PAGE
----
The Court has previously established the following standard of review in a case such as this one:

"Although conclusions of law reached by a circuit court are subject to de novo review, when an action, such as an abuse and neglect case, is tried upon the facts without a jury, the circuit court shall make a determination based upon the evidence and shall make findings of fact and conclusions of law as to whether such child is abused or neglected. These findings shall not be set aside by a reviewing court unless clearly erroneous. A finding is clearly erroneous when, although there is evidence to support the finding, the reviewing court on the entire evidence is left with the definite and firm conviction that a mistake has been committed. However, a reviewing court may not overturn a finding simply because it would have decided the case differently, and it must affirm a finding if the circuit court's account of the evidence is plausible in light of the record viewed in its entirety." Syl. Pt. 1, In Interest of Tiffany Marie S., 196 W.Va. 223, 470 S.E.2d 177 (1996).

Syl. Pt. 1, In re Cecil T., 228 W.Va. 89, 717 S.E.2d 873 (2011). Upon our review, the Court finds no error in the circuit court's denial of petitioner's motion for a post-adjudicatory improvement period or in its finding that the children were abused.

         Petitioner argues on appeal that the circuit court erred in denying her motion for a post-adjudicatory improvement period. In support of her argument, petitioner asserts that she "could have benefitted" from parenting and adult life skills classes, substance abuse treatment, and visitation with the children. Upon our review, however, the Court finds that petitioner failed to satisfy the applicable burden to obtain an improvement period. Regarding whether an improvement period should be granted, we have often noted that the decision to grant or deny an improvement period rests in the sound discretion of the circuit court. See In re: M.M., 236 W.Va. 108, 778 S.E.2d 338 (2015) (stating that "West Virginia law allows the circuit court discretion in deciding whether to grant a parent an improvement period"); Syl. Pt. 6, in part, In re Katie S., 198 W.Va. 79, 479 S.E.2d 589 (1996) (holding that "[i]t is within the court's discretion to grant an improvement period within the applicable statutory requirements").We have also held that a parent's "entitlement to an improvement period is conditioned upon the ability of the [parent] to demonstrate 'by clear and convincing evidence, that the respondent is likely to fully participate in the improvement period . . . .'" In re: Charity H., 215 W.Va. 208, 215, 599 S.E.2d 631, 638 (2004).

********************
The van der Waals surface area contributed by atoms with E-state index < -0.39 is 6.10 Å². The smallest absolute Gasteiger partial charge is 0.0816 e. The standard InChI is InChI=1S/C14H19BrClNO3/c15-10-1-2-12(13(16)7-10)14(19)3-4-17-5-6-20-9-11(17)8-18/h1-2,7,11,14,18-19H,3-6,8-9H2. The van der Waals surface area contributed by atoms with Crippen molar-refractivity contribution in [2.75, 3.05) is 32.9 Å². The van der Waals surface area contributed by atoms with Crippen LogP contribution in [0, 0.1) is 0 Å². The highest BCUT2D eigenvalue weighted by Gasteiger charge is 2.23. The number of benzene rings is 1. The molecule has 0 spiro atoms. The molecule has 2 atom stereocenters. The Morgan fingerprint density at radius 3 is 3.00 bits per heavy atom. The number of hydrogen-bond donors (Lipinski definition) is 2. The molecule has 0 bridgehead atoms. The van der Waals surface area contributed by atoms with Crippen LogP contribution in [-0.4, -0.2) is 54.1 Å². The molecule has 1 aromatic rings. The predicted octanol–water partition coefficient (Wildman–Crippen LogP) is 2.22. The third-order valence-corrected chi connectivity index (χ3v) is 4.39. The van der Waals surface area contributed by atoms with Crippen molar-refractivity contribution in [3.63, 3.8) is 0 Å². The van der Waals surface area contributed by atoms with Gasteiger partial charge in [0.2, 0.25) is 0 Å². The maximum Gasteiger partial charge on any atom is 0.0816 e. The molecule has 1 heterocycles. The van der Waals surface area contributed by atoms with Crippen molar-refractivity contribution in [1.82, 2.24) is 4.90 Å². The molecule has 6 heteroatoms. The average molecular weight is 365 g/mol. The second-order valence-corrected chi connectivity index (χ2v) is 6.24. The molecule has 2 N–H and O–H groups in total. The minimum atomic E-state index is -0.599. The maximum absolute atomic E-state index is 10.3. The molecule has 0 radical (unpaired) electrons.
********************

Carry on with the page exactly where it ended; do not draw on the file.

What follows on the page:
Here, it is clear from the record that petitioner failed to demonstrate her ability to fully participate in an improvement period. In fact, petitioner denied the allegations of sexual abuse despite the evidence to the contrary. Although she denied the allegations during the proceedings, the circuit court was presented with evidence that petitioner was aware that the boyfriend was sexually abusing B.M. and K.M. and that she asked him to stop the abuse.

Failure to acknowledge the existence of the problem, i.e., the truth of the basic allegation pertaining to the alleged abuse and neglect or the perpetrator of said abuse and neglect, results in making the problem untreatable and in making an improvement period an exercise in futility at the child's expense.

In re Timber M., 231 W.Va. 44, 55, 743 S.E.2d 352, 363 (2013) (quoting Charity H., 215 W.Va. at 217, 599 S.E.2d at 640). Petitioner failed to acknowledge the issues giving rise to the abuse and neglect allegations against her. Furthermore, it is clear that petitioner failed to establish that she would fully participate in a post-adjudicatory improvement ...